The electronic siren wave pattern is spotty and tends to have dead spots. The electronic siren waves roll and can pass over a vehicle. Did you ever hear someone say, “ I didn’t even hear the siren,” and there was the Fire Truck, or the Ambulance, or the Police Car, next to me!! ?? The Mechanical Siren’s waves are projected in an expanding spiral line to encompass entire vehicles, and to penetrate thru them, causing the air within the car to vibrate, so one can’t ignore the siren, alerting the driver and passengers to the possible approaching danger.
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How does a mechanical siren affect the community?

Because the mechanical siren produces a spiraling square wave, directed by the tuned throat to expand in a narrow pattern, one can not only hear the approaching siren, but can also discern the direction it is traveling. Another advantage is that the waves deaden out, as their spiraling components strike the ground and other porous surfaces. For this reason, one does not hear emergency vehicles with mechanical sirens thru the night from all over the town.
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Does an electronic siren contribute to noise pollution?

Absolutely! The wave of the electronic siren, being essentially two dimensional, widens its path as it travels, further and further, broader and broader. This simple wave expands to create sound over a large expanse, pennetrating and annoying neighboring homes, causing unnecessary noise pollution over a great distance.
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How does speed affect a siren?

Vehicles with electronic sirens tend to out run their sound waves at approximately 55 mph. This phenomena is so common in the industry, they call it sirencide. Vehicles equipped with mechanical sirens do not outrun their sound waves. The air or shock wave is accelerated to more than 120 mph allowing the vehicle’s speed to never be a concern.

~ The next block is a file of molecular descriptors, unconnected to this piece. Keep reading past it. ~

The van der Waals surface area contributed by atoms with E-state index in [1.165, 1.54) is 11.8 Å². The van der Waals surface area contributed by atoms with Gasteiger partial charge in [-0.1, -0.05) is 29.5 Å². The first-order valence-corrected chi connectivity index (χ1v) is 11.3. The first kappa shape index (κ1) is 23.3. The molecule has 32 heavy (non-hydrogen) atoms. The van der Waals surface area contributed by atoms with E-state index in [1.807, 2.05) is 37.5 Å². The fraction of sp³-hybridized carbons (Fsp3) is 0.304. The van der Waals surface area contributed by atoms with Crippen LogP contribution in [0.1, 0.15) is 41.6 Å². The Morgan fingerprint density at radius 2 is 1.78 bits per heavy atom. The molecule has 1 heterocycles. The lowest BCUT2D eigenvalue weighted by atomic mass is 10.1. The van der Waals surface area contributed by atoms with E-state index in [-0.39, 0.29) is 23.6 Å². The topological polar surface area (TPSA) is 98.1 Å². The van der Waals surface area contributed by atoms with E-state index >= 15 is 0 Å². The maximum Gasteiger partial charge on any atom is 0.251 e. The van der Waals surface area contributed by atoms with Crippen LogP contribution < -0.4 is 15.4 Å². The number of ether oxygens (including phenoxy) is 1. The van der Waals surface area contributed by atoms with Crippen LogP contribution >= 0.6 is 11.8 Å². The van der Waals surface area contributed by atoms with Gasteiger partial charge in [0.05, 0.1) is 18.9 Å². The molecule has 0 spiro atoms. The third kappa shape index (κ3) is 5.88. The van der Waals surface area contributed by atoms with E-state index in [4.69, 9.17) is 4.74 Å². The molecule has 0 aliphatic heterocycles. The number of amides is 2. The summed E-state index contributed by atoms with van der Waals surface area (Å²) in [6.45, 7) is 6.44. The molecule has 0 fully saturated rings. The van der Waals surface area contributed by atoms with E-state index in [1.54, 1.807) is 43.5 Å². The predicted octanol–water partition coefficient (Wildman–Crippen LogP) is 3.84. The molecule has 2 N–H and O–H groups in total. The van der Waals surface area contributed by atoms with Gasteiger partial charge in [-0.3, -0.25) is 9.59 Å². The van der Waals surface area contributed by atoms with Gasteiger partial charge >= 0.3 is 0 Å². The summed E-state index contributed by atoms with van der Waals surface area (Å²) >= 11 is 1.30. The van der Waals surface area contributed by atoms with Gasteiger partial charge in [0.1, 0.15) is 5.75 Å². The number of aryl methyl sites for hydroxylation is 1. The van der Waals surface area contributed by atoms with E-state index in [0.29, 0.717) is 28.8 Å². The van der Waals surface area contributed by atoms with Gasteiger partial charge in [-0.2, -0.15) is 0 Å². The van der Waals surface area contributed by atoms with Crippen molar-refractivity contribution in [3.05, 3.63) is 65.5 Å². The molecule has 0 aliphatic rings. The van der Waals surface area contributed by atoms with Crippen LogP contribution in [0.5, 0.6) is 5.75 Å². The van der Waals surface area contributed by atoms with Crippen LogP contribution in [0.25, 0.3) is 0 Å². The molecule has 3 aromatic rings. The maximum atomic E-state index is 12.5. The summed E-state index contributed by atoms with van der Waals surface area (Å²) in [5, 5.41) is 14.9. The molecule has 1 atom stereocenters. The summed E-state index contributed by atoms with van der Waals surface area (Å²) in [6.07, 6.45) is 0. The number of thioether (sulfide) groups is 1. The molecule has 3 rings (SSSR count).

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But, what about the new electronic “Q”?

Sounds just like a mechanical siren! Two companies offer these new sirens which digitize the sound of the old standard “Q.” This digitized signal is played from a special large speaker horn. But it still is an Electronic Siren. It only moves air by a 3/4 inch diameter diaphragm, pushed and pulled by electro magnets. Even if it sounds good to the Firefighter, it does not penetrate a car 100 feet away.
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But, I already have a siren and it is the public address and re-broadcast system too!

To this we say no. You do have a public address and rebroadcast speaker which makes sine waves. But no! You do not have a siren engineered to penetrate cars as the TimberWolf siren does.
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What choices does one have for a 123dB Class A mechanical siren?

INDUSTRY COMPARISONS
 

B&M
Super
Chief

Federal
Q2B

TimberWolf
45

Diameter
8 "
10 "
5 "
Weight
23 lbs
48 lbs
14 lbs
Height on Pedestal
9.3 "
10.5 "
6.5 "
Length
14 "
14 "
10.5 "
Sound Directing
Yes
No
Yes
Amps Running
60
125
28
Amps Inrush
175
350
78
Wire (AWG)
6
2
8

Size comparison